Susan Herbst, chief academic officer for the University System of Georgia, recently wrote an Inside Higher Ed piece and made a strong argument for incorporating the principles of policy debate into a curriculum dedicated to improving the critical thinking skills of students.
While there are other approaches that have incorporated argumentation into the curriculum, those efforts can be further improved by teaching the principles of debate to students. Students who are exposed to debate, learn to identify components of a rational argument, methods of assessing evidence credibility, the importance of identifying both sides of a contested issue, and the capacity to listen critically to claims made on both sides of an issue.
The criticism, or Kritik, has been much maligned by its detractors and furiously defended by its proponents. The scope of this essay is not to pick one side or another, but rather to provide an analysis of why the critique fails to persuade and identify some helpful tips for debaters that want to be able to go for the critique in front of a diverse array of judges.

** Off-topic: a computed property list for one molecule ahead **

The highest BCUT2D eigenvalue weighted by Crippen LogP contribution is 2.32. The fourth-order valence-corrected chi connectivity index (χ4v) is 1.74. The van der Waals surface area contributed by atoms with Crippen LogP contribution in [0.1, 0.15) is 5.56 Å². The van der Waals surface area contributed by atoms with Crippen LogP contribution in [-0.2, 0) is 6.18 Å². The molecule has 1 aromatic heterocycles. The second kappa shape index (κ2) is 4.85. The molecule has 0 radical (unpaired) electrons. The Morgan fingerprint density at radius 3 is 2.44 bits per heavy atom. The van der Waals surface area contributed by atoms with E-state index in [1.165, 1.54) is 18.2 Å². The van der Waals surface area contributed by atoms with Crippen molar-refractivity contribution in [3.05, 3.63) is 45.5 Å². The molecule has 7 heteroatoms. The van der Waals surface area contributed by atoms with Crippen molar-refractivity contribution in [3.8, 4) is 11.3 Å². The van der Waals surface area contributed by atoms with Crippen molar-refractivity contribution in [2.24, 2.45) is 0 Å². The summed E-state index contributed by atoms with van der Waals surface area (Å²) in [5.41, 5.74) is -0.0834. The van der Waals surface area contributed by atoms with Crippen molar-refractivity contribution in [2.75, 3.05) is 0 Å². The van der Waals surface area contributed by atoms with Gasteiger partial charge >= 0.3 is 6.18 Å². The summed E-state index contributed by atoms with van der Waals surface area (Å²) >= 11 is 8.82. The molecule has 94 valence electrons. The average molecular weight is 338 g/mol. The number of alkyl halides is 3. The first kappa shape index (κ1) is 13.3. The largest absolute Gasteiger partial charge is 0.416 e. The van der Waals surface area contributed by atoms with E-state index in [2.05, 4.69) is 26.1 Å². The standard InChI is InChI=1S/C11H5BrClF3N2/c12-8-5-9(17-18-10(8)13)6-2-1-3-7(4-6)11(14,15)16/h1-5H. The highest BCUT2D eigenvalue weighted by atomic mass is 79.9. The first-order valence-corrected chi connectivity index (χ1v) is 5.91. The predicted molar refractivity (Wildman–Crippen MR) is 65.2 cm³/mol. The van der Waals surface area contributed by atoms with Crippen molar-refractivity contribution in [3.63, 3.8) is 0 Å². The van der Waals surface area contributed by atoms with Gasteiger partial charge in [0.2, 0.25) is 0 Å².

We've launched a threaded comments system that will allow folks to have their own debates about our blog posts. You can not only post comments, but respond to the comments of others.
You can post anonymously if you like, or you can enter your name and homepage URL. Those will display on the site. If you enter your e-mail when you comment, it will not display on the site but we intend to deploy a notification system that will let you know when people have responded to your comment or the same blog post you expressed an interest in (or loathing for).
Kritik debate faces a significantly changed set of circumstances from those when I first began debating in college in 1999. At the great risk of writing an old-curmudgeonly account of the decline of kritik debate I want to outline some of where we’ve been, where we are, and where we might be able to go.
At the beginning of last summer, the Georgia Debate Union coaching staff made the decision to transition from traditional paper evidence to paperless debate. There are a variety of reason to make this change, and it is enough of a commitment that having clear reasons is important to keep the project on track. The purpose of this post is to outline our reasons for implementing paperless debate at UGA. If you are trying to decide whether paperless is right for you or the debate team you are responsible for, perhaps this will help you decide.
Going paperless changes a lot more about debate than just what materials you bring to the tournament. Almost every facet of the activity—from argument conceptualization to evidence production to in-round execution—will eventually be revamped to harness the advantages and minimizes the limitations of purely electronic debating.